(144f) Two-Stage Control Using Model-Based Reinforcement Learning and Predictive Control for Fed-Batch Bioreactor | AIChE

(144f) Two-Stage Control Using Model-Based Reinforcement Learning and Predictive Control for Fed-Batch Bioreactor


Oh, T. H. - Presenter, Seoul National University
Lee, J. M., Seoul National University
As the demand for biomass and pharmaceutical materials is increasing in the market, various genetically modified cells are tested in a batch bioreactor in order to increase production rate [1]. At the same time, a robust and efficient control strategy is required to successfully produce the product with uncertainty of cellular behaviors [2]. However, limitation of the information on the system dynamics makes it challenging problems to optimize the operating conditions of a bioreactor and to implement an automatic controller. In general, the biosystem is less reproducible and shows higher nonlinearity compared to other engineering systems. In particular, most of the parameters in the first-principle model are lumped type and these values would be varied not only in a single batch operation with changes of the states but in a batch-to-batch fashion. Therefore, implementing an automatic control to track the optimal control trajectories obtained off-line is not a robust approach to produce fine products for a large number of batch reactors.

In this work, we propose a two-stage control strategy to optimally control a fed-batch type bioreactor that produces penicillin. The proposed strategy utilizes model-based Reinforcement Learning (RL) off-line to optimize the operating trajectories of state and input. In on-line, the Moving Horizon Estimation (MHE) is applied to estimate the parameter values, and an adaptive Model Predictive Control (MPC) is utilized to simultaneously modify and track the trajectories obtained in off-line. First, the first-principle model of the system dynamics is represented in Stochastic Differential Equations (SDEs) form which could theoretically handle the white noise in a continuous system. In addition, the variance of the process noise could shift a mean value of drifting terms of the system so that the changes in parameter values could be presented by adjusting the variance of the process noise [3]. These SDEs are numerically integrated and served as a virtual plant. The next step is obtaining the operating trajectories of the reactor off-line. The optimal control method could be classified in three classes, direct, indirect and RL (dynamic programming-based method). The direct method is the one mostly applied in practice since the problem formulation and the procedure of obtaining the solution is intuitive. On the other hand, RL has several advantages over the direct method. RL provides a closed-loop solution of the optimal control problem so that the control policy could be obtained instead of just a control trajectory [4]. This is a more robust approach since RL evaluates the control cost for the case where the states have deviated from the optimal trajectories. In addition, value based RL provides not only the optimal trajectories but also the value of state which is an expected total cost of the control policy starting from the state [4]. Although this value is just a by-product to find the optimal control policy, it is useful information when the trajectories are modified on-line.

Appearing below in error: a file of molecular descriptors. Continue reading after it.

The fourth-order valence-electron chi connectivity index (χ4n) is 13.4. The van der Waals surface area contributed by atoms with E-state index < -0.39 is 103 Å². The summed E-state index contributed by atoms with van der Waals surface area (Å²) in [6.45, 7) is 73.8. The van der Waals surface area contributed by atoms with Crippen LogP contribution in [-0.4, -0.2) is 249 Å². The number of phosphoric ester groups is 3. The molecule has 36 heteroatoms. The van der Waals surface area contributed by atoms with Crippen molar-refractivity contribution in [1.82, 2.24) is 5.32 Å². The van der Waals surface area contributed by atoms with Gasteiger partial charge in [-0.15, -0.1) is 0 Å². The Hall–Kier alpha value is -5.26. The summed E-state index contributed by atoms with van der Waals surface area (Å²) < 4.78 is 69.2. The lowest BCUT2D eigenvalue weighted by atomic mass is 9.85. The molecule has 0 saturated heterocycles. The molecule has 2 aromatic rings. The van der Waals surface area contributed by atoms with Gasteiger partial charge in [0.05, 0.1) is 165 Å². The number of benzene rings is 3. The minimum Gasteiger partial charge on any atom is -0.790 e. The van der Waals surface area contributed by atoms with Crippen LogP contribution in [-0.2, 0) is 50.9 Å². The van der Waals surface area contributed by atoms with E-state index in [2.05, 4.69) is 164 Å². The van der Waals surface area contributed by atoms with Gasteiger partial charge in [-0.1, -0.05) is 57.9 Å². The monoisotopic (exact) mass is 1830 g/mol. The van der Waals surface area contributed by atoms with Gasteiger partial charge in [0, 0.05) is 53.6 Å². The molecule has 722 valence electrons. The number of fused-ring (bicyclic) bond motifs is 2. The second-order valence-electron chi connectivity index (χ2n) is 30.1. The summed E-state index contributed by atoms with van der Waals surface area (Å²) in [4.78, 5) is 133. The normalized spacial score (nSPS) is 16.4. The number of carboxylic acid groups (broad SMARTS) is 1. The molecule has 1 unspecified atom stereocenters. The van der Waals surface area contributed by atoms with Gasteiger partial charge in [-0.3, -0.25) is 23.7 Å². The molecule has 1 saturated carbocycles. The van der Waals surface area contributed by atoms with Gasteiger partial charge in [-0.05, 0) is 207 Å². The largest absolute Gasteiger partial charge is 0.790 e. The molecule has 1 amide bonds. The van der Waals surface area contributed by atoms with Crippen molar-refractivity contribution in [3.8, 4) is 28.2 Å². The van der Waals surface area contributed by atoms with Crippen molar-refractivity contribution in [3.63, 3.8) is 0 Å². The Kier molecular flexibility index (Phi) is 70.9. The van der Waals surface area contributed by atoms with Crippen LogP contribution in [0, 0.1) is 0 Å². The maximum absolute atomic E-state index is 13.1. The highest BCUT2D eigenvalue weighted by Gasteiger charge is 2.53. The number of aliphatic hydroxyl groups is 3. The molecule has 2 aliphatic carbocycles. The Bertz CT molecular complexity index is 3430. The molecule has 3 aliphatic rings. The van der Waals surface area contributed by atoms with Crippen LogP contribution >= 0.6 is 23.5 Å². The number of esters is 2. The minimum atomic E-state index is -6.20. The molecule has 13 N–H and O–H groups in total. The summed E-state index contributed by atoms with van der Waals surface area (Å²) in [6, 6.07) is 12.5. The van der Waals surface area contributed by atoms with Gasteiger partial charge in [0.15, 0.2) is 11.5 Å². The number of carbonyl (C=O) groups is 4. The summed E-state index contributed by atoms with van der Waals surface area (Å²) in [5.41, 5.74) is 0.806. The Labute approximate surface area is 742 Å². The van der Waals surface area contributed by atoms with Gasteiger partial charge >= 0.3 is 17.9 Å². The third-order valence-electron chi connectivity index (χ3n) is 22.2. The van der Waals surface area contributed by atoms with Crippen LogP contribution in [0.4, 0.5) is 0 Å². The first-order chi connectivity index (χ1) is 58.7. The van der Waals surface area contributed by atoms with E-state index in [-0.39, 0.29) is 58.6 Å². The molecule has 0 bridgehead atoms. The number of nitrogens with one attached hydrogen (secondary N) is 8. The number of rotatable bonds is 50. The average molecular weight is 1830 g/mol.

The trajectories suggested by RL could serve as a baseline of optimal control. However, due to the change in parameter values and disturbances, tracking those trajectories might not be feasible which requires a modification of trajectories. For this purpose, MHE and adaptive MPC could be utilized to estimate the parameters and modify the trajectories on-line. However, even though changes in parameter values are successfully estimated by MHE, the modification of trajectories by MPC for the entire horizon could not be feasible by the lack of computational time. This forces MPC to solve the optimal control problem with a limited length of prediction horizon where the terminal state of the bioreactor is not considered. This becomes a problem because most of the important cost is imposed only at the terminal state of the bioreactor. Therefore, providing a proper terminal cost of MPC becomes a crucial point to properly modify the trajectories. At this point, the value calculated from the RL could be used as the terminal cost of MPC. Although this value would not be exact by the changes of parameter values, the simulation results suggest that this approximation is valid for MPC to stably calculate the new trajectories.

The key to this combination of MPC and RL is selecting the proper length of the prediction horizon. Under this scheme, the length of the prediction horizon is not only determined by the computational limits, but it is related to the reliability of the parameter values. The long prediction horizon implies that MPC is more rely on the newly estimated parameter values than the one used for RL. The presence of the parameter changes is one support on using the longer prediction horizon. However, the reliability of the estimated parameter values is related to both the quality and quantity of measurement data. Therefore, the choice of prediction horizon length should be carefully determined by evaluating the reliability of the parameter values. We propose one method for evaluating such reliability and propose a method of adjusting the prediction horizon length.

[1] C. Larroche, Sanromán Maria Ángeles, G. Du, and A. Pandey, Current developments in biotechnology and bioengineering. Amsterdam: Elsevier, 2017.

[2] Shuler and Kargi, Bioprocess engineering. United States: Academic Internet Publishers, 2007.

[3] H.-H. Kuo, Introduction to stochastic integration. New York: Springer, 2006.

[4] R. S. Sutton, Reinforcement learning: an introduction. Cambridge, Mass: MIT Press, 2018.


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